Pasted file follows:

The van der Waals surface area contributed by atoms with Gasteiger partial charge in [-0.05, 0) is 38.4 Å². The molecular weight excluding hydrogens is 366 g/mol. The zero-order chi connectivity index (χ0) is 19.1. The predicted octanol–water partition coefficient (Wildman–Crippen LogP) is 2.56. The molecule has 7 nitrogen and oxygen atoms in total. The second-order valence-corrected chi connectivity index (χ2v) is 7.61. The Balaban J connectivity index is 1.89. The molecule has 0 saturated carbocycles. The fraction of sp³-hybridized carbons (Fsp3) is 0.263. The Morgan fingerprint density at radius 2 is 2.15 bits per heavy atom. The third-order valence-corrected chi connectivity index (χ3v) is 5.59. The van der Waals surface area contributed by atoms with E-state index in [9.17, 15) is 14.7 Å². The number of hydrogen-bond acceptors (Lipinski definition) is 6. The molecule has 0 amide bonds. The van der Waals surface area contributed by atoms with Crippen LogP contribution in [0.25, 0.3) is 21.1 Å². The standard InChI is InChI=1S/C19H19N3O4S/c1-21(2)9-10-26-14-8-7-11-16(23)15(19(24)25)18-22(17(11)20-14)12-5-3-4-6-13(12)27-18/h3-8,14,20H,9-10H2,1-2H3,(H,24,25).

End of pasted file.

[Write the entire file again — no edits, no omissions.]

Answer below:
The van der Waals surface area contributed by atoms with Gasteiger partial charge in [-0.05, 0) is 38.4 Å². The molecular weight excluding hydrogens is 366 g/mol. The zero-order chi connectivity index (χ0) is 19.1. The predicted octanol–water partition coefficient (Wildman–Crippen LogP) is 2.56. The molecule has 7 nitrogen and oxygen atoms in total. The second-order valence-corrected chi connectivity index (χ2v) is 7.61. The Balaban J connectivity index is 1.89. The molecule has 0 saturated carbocycles. The fraction of sp³-hybridized carbons (Fsp3) is 0.263. The Morgan fingerprint density at radius 2 is 2.15 bits per heavy atom. The third-order valence-corrected chi connectivity index (χ3v) is 5.59. The van der Waals surface area contributed by atoms with E-state index in [9.17, 15) is 14.7 Å². The number of hydrogen-bond acceptors (Lipinski definition) is 6. The molecule has 0 amide bonds. The van der Waals surface area contributed by atoms with Crippen LogP contribution in [0.25, 0.3) is 21.1 Å². The standard InChI is InChI=1S/C19H19N3O4S/c1-21(2)9-10-26-14-8-7-11-16(23)15(19(24)25)18-22(17(11)20-14)12-5-3-4-6-13(12)27-18/h3-8,14,20H,9-10H2,1-2H3,(H,24,25).